The Difference between Responding versus Neutralizing a Terrorist Attack
As the number of terrorist attacks grow throughout Europe and the US we witness a lot of confusion regarding operational terminology pertinent to terror attacks. The common terms used are prevention and response.
But what do they mean? Prevention is usually associated with defensive measures of security designed to stop the attack from taking place or dissuade the perpetrators from selecting you as a target. Simultaneously, response is associated with the actions taken after a terror attack has initiated which are usually none except counting the dead or in some cases trying to eliminate or arrest the respective terrorists while they take hostages or try to run away.
However, there is a great contradiction which is common to both terms. Both actions are not happening in real time. they are either before or after the attack has taken place leaving a huge vacuum of activity which is wasted and not active. In addition, both activities are defensive in nature.
We propose the use of a single terminology in the fight against terror. The only term which encompasses all the required activities is neutralization. Neutralizing a terrorist attack is an offensive activity which when carried successfully allows you to stop an attack either before it has initiated or as early as possible in order to minimize the threat.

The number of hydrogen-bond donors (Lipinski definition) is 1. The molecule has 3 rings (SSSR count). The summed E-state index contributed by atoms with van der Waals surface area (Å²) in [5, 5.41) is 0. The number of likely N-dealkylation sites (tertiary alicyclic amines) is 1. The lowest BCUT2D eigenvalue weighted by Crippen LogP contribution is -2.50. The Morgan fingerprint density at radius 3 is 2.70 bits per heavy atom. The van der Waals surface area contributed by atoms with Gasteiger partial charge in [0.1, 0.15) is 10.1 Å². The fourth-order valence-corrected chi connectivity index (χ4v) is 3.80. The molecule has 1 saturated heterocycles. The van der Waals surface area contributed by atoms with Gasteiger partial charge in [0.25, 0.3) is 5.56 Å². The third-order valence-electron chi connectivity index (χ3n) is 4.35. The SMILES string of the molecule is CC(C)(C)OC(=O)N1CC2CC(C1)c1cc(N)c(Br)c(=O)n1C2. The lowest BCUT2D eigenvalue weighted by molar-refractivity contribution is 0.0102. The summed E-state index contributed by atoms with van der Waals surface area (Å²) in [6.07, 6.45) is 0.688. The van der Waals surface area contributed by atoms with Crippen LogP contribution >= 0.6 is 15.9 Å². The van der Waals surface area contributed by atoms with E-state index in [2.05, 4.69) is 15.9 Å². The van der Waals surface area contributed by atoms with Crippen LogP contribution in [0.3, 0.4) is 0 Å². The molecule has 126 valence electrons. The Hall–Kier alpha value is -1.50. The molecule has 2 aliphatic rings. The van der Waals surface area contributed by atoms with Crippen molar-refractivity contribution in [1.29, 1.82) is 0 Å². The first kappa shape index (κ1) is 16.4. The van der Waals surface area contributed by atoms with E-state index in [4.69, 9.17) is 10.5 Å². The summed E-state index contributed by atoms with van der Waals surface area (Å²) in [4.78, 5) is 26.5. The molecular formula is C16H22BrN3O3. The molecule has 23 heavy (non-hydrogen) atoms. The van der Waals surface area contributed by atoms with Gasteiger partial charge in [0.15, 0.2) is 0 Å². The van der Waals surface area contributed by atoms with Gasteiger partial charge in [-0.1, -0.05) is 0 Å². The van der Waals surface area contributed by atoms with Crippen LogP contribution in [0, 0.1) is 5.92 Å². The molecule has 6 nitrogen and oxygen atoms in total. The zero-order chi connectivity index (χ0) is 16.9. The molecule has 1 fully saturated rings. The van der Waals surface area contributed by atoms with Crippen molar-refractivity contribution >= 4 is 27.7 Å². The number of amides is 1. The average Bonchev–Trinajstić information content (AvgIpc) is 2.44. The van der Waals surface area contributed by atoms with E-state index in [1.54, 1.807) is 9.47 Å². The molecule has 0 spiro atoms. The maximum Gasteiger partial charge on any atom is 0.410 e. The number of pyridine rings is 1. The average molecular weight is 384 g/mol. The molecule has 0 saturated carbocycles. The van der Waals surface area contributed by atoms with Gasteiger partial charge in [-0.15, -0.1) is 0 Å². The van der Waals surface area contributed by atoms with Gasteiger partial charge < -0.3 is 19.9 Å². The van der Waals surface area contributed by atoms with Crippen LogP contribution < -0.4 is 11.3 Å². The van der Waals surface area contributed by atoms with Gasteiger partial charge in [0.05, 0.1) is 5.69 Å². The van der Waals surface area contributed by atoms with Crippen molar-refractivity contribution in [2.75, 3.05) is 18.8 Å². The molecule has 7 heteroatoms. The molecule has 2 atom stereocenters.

It may seem to you the same as prevention and response but it is not. Neutralization is proactive and offensive and requires specific people for this job. Neutralization is about surprising the enemy in his home ground. Now let us analyze what homegrown means as it has a double meaning. In the first meaning, home ground refers to the area where terrorists operate, train and plan attacks- This could be many locations. In the second context, neutralizing terrorists in their home ground means doing it in their selected location for an attack. This means that in your installation you must have the resources for performing the neutralization process- not the police , which arrives at the scene after the attack has taken place.
How many installations do you know in the US and Europe that have the resources for neutralizing terrorist attacks??? Probably none!
They have security, plans and procedures but they cannot respond in real time and rely on first responders which are called to the site after the attack has taken place!! This is not neutralization.
Neutralization is the only term that needs to be translated into official policy, strategy and operations within every sensitive installation. Remember, this is in addition to the crucial assistance to civilians.